• David Kahn.
  • Started 1-15.
  • Last third of the season: 1-23.

Who knew Kevin Love and Al Jefferson on the same team would generate only 15 wins? They were the only Timberwolves with PERs over 13, yet Ryan Hollins frequently started over Love. Kurt Rambis, everyone.

Also, in Sasha Pavlovic’s first season out of Cleveland, he had field goal-three point-free throw percentage splits of 36.3/29.7/38.5. That last mark is not a lie, more impressive than Mo Williams’ dropoff post-LeBron James. He nearly Bobcatted in shooting splits.

In the way of the Timberwolves Bobcatting were the Nets and Raptors on offense and defense, respectively. Toronto had Chris Bosh playing alongside Andrea Bargnani and post-Magic Hedo Turkoglu, which was actually one of the worst 25 defenses ever in both 2010 and 2011.

As for New Jersey, they traded Vince Carter the previous summer and started 0-18, scoring 94.5 points/100 possessions during that time. They finished the last third of the season well, at least by their standards, by going 6-22 with efficiency splits of 106.1/111.6/-5.5. Brook Lopez played 82 games and was teammates with Chris Douglas-Roberts, who’s now on the Bobcats and looks like a real-life Otto Rocket.

2013 Charlotte Bobcats (21-61)

Efficiency

  • Offense: 101.5 (28th out of 30, 1.3 points from last place)
  • Defense: 111.5 (30th out of 30, tied for 23rd-worst ever)

Notable players: Kemba Walker, Bismack Biyombo, Gerald Henderson, Michael Kidd-Gilchrist, Ben Gordon, Byron Mullens.

Notable downswings

  • Lost 18 straight from November 26 to December 29, but won on December 31. Happy New Year!

Charlotte could’ve Bobcatted in back-to-back seasons, but it helped when they scored 112.3 points/100 possessions over their final three games. There’s also the last 19 when they went 8-11 and scored 105.7 points/100 possessions, four or more points higher than 27th-ranked Orlando, 29th-ranked Phoenix, and last place Washington over the same stretch of games.

That helped three Bobcats finish with a PER above 15 (Walker, Sessions, and Henderson), something they didn’t accomplish the season before. They also got a first round pick from Joe Dumars before the season even started, one they might net this summer depending on where Detroit’s draft pick winds up this season. It’s top-8 protected, and with Charlotte losing their first round pick to Chicago (though owning Portland’s) it’d be helpful if Detroit got their act together by winning some games.

The Pistons play at Philadelphia on Saturday night, a game the 76ers will likely be coming into tied for the longest losing streak in NBA history at 26. Things could happen. Detroit’s season would be summed up perfectly by losing to a near-Bobcatting team like the…

2014 Philadelphia 76ers (15-56)

Efficiency

  • Offense: 98.2 (30th out of 30, currently 11th-worst ever)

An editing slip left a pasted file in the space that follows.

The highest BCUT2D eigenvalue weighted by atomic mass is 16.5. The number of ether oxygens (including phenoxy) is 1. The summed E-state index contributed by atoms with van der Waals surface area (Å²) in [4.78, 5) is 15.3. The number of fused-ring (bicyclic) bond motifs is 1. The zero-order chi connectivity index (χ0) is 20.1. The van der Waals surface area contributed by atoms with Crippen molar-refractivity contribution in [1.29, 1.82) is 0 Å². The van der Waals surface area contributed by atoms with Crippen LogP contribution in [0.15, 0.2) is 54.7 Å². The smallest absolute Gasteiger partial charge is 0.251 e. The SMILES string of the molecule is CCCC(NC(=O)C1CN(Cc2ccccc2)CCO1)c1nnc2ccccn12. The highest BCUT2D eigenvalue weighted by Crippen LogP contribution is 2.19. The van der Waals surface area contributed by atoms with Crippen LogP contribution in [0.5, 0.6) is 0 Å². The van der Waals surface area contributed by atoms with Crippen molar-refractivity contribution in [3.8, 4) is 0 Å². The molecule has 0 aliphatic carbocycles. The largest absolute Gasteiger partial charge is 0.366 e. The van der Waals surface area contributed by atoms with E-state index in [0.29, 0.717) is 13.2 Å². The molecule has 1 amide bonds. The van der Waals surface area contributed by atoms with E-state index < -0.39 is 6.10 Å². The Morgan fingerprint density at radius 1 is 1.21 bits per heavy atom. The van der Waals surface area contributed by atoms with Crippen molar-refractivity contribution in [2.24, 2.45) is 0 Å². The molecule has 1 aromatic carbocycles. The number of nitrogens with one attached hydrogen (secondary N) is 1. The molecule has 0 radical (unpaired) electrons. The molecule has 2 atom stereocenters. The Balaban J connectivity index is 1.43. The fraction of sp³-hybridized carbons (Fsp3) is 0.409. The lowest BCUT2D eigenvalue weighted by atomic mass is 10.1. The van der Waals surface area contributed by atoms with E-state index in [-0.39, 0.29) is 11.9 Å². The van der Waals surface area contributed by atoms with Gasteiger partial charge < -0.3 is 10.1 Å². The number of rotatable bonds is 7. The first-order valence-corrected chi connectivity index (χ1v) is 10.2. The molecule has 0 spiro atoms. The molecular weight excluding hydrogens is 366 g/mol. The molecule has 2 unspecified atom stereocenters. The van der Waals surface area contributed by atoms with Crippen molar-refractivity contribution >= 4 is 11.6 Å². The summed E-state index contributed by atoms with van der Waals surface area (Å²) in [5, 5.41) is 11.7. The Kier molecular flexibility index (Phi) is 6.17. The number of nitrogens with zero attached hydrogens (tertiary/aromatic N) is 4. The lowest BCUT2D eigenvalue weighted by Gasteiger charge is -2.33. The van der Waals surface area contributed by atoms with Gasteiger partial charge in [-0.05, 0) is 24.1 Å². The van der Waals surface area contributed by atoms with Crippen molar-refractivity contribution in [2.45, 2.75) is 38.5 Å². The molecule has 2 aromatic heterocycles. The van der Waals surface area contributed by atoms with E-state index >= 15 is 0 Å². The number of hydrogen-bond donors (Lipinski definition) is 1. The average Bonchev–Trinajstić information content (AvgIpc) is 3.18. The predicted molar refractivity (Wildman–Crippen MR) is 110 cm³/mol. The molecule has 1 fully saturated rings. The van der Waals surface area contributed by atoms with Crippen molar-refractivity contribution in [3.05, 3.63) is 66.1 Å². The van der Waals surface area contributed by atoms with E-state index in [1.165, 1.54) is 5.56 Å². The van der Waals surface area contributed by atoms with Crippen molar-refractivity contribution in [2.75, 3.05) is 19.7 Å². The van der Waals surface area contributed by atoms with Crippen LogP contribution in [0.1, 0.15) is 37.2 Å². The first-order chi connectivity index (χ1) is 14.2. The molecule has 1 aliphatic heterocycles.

• Defense: 109.5 (26th out of 30, 1.8 points from last place)

Notable players: Michael Carter-Williams, Thaddeus Young, Evan Turner, Spencer Hawes, Tony Wroten, James Anderson.

Notable downswings

  • Currently on a 25-game losing streak dating back to January 31.
  • Games 52 to 57 had efficiency splits of 93.0/118.4/-25.4.
  • Scored at league-average efficiency just once over their last 14 games.
  • SRS and Pythagorean record far worse than Milwaukee’s, yet still two games behind them in the race for lottery balls.

We knew this team would be awful, but that 3-0 start with wins over Miami, Washington, and Chicago nearly broke Twitter. It just might’ve been enough to keep Philadelphia from accumulating the most lottery balls and were likely the three best games of Carter-Williams’ rookie campaign. Those three games also might’ve prolonged the suspicion that Tony Wroten (not Josh Smith) might end up with the worst three-point shooting season in league history. That chance is all but gone, though, because of a sprained right ankle, so all of the bricklaying glory goes to Josh Smith.

But at least Philadelphia became intriguing in fantasy basketball because of their pace which, when comparing to the league average, ranks somewhere among the fastest 25-35 teams in NBA history. They made me nominate Spencer Hawes for Most Improved Fantasy Basketball Player, and led one tweeter (and probably more) to believe Indiana would be unbeatable with Evan Turner. Things happen when pace inflates box score statistics, and for me that ranks up there with the most entertaining things about the Sixers now. Their box scores have the potential to create sick stat lines, though now they come from largely the opposition.

As for Bobcatting, four teams are in their way when it comes to last place in defensive efficiency: New Orleans, the Lakers, Utah, and Milwaukee. Maybe Anthony Davis is enough to take the Pelicans out of the hunt, but the other three teams will be a challenge to surpass. The Lakers have allowed nearly 117 points/100 possessions over their last 10 games but have been fine in their last two, Utah let Detroit put 114 on them last night, and Milwaukee is allowing 118.3 points/100 possessions in their last 10 games. 

Honorable mention: The 1998 Denver Nuggets (11-71) have the 4th-worst SRS in league history and probably Bobcat if not for Latrell Sprewell’s choking incident with P.J. Carlesimo. Denver also has the fifth-worst defense ever while the Warriors have the 8th-worst offense.

Speaking of those rankings, below are the tables of the 25 worst offenses and defenses. Highlighted are teams featured in this post.

The 25 worst offenses

The 25 worst defenses

As mentioned before, it’s really hard to be terrible on both sides of the court to the point a front office has to pitch in (intentionally or not) to make it happen. Even then, that might not be enough.